BOOK REVIEW: The Contact Paradox, by Keith Cooper

BOOK REVIEW: The Contact Paradox, by Keith CooperTitle: The Contact Paradox: Challenging our Assumptions in the Search for Extraterrestrial Intelligence by Keith Cooper
Published by Bloomsbury SIGMA
Published: January 21st 2020
Genres: Science
Pages: 336
Format: ARC
Source: Netgalley
Goodreads

Inside the difficult questions about humanity's search for extraterrestrial intelligence.
What will happen if humanity makes contact with another civilization on a different planet? In The Contact Paradox, space journalist Keith Cooper tackles some of the myths and assumptions that underlie SETI--the Search for Extraterrestrial Intelligence.
In 1974 a message was beamed towards the stars by the giant Arecibo telescope in Puerto Rico, a brief blast of radio waves designed to alert extraterrestrial civilizations to our existence. Of course, we don't know if such civilizations really exist. But for the past six decades a small cadre of researchers have been on a quest to find out, as part of SETI, the search for extraterrestrial intelligence.
The silence from the stars is prompting some researchers, inspired by the Arecibo transmission, to transmit more messages into space, in an effort to provoke a response from any civilizations out there that might otherwise be staying quiet. However, the act of transmitting raises troubling questions about the process of contact. We look for qualities such as altruism and intelligence in extraterrestrial life, but what do these mean to humankind? Can we learn something about our own history when we explore what happens when two civilizations come into contact? Finally, do the answers tell us that it is safe to transmit, even though we know nothing about extraterrestrial life, or as Stephen Hawking argued, are we placing humanity in jeopardy by doing so?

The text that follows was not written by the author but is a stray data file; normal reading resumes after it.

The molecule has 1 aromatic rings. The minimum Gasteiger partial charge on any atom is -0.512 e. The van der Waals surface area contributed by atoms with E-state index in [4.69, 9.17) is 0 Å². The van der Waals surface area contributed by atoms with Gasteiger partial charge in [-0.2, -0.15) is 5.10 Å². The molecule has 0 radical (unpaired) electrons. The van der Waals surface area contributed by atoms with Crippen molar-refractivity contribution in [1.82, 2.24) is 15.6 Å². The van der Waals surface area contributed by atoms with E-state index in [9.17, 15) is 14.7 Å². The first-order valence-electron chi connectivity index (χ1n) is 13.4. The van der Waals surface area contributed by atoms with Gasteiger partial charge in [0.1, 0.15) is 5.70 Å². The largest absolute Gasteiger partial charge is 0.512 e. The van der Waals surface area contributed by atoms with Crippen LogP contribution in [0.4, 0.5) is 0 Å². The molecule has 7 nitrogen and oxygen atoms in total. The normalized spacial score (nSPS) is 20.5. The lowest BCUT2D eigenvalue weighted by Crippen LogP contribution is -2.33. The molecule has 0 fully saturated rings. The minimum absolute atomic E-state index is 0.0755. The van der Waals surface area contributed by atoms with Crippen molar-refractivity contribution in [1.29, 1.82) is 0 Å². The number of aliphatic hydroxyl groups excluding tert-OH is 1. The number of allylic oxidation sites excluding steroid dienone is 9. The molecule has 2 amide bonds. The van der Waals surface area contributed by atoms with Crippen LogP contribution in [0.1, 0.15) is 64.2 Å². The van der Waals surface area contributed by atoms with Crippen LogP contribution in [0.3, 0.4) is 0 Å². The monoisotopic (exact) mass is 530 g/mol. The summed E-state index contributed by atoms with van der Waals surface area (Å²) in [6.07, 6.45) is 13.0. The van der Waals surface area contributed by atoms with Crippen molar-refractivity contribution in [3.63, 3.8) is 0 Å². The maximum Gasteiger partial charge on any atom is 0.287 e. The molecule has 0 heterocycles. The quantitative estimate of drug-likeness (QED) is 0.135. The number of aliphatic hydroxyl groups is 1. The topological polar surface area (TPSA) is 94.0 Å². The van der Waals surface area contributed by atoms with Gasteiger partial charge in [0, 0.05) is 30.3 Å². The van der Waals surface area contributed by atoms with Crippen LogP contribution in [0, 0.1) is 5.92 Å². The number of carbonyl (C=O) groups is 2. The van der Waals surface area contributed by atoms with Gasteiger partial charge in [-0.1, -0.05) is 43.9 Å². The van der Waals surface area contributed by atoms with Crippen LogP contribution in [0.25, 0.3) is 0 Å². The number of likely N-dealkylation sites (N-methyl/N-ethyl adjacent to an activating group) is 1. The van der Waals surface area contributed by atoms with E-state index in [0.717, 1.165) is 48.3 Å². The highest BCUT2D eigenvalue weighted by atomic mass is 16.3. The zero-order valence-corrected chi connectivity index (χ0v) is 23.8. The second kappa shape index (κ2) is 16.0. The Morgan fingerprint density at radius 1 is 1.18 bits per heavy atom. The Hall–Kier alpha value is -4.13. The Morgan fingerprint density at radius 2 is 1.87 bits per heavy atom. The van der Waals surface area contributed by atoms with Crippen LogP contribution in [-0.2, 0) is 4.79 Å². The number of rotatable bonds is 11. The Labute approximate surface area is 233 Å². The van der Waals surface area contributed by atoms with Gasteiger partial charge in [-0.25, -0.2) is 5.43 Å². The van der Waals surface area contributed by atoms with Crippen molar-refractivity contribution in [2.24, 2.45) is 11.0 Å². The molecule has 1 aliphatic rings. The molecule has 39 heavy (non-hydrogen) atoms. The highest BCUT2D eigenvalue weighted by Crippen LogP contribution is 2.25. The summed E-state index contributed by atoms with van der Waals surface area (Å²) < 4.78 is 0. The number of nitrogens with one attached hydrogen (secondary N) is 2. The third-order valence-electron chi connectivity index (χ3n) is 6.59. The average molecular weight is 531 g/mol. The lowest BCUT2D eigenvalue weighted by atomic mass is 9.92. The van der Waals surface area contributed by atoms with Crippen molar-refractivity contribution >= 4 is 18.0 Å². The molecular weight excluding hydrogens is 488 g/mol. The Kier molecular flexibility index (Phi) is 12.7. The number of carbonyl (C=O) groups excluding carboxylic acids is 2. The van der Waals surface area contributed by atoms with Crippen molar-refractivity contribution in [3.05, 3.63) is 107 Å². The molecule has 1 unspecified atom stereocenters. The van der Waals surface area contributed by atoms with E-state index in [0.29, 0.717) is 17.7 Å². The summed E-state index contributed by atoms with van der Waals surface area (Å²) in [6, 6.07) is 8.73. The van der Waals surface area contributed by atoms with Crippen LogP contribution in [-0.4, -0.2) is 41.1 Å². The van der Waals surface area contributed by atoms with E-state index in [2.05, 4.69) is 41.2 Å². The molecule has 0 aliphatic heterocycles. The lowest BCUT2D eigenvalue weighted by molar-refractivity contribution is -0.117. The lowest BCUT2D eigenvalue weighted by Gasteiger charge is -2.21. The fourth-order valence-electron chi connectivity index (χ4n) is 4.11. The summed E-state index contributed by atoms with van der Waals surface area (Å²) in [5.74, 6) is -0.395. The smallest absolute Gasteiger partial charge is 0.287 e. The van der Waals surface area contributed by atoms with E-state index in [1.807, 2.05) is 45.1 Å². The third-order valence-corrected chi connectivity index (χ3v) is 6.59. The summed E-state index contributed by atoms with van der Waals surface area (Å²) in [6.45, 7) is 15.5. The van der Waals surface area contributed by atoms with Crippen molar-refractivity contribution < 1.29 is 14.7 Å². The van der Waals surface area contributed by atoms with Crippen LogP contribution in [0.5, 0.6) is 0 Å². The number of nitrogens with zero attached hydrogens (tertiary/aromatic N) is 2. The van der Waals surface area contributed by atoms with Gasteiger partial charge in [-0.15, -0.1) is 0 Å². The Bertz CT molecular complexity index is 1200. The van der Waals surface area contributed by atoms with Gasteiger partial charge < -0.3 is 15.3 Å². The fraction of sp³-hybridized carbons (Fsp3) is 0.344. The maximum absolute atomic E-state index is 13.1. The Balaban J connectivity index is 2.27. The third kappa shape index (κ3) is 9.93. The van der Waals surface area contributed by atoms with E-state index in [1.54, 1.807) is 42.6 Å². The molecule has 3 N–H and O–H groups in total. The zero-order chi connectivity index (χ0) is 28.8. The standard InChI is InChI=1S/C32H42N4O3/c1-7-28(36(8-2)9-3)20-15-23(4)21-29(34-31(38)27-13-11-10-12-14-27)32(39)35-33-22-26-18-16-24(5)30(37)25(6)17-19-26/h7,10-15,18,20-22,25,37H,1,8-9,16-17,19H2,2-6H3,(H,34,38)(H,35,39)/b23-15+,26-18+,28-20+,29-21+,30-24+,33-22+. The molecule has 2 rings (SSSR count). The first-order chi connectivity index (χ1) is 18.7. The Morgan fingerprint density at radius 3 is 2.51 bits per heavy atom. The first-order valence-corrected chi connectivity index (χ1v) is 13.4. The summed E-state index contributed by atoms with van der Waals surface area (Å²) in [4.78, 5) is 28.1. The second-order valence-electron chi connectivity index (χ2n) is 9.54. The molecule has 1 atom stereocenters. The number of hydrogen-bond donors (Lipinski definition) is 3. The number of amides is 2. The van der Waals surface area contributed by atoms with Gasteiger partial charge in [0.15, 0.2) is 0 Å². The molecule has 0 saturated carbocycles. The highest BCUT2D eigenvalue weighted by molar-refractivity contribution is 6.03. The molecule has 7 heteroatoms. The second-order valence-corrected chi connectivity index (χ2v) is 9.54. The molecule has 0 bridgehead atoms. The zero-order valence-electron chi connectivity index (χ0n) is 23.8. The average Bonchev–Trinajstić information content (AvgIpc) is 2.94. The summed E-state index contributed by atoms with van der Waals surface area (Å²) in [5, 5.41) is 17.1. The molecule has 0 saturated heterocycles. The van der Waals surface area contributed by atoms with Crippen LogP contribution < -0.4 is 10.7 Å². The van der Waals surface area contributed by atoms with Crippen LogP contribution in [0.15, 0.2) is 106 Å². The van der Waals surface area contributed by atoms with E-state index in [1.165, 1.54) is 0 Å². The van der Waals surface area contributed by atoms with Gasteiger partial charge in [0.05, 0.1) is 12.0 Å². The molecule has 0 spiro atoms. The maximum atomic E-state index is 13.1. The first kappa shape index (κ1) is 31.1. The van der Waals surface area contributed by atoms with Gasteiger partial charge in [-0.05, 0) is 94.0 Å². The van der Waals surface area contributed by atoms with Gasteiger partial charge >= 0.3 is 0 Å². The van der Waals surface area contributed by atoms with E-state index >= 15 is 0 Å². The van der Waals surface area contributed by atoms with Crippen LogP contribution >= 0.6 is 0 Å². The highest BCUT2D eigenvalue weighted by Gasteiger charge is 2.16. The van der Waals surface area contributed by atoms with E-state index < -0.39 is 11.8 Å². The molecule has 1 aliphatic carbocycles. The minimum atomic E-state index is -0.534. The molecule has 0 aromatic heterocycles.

In The Contact Paradox, author Keith Cooper looks at how far SETI has come since its modest beginnings, and where it is going, by speaking to the leading names in the field and beyond. SETI forces us to confront our nature in a way that we seldom have before--where did we come from, where are we going, and who are we in the cosmic context of things? This book considers the assumptions that we make in our search for extraterrestrial life, and explores how those assumptions can teach us about ourselves.

I am not a science-minded person and a lot of upper-level math boggles my mind, but I do love reading about science, especially space and astrophysics and what lies beyond our atmosphere. When I had the opportunity to read The Contact Paradox by Keith Cooper, I jumped on it, because I love the idea of examining what it means to achieve contact with extraterrestrials.

I really loved how Cooper presented his argument, circled back around to clarify and reiterate, and also used pop culture and science fiction references to illustrate some of the ideas about which he wrote. It’s not an easy book to read, but it is accessible and is not full of unexplained jargon so that a casual science reader like myself could pick it up, understand the concepts about which he wrote, and enjoy it. I think writing about a very specialized, specific field in a way that makes it accessible to people on the other side of the field is a difficult task, and I thoroughly enjoyed this from beginning to end.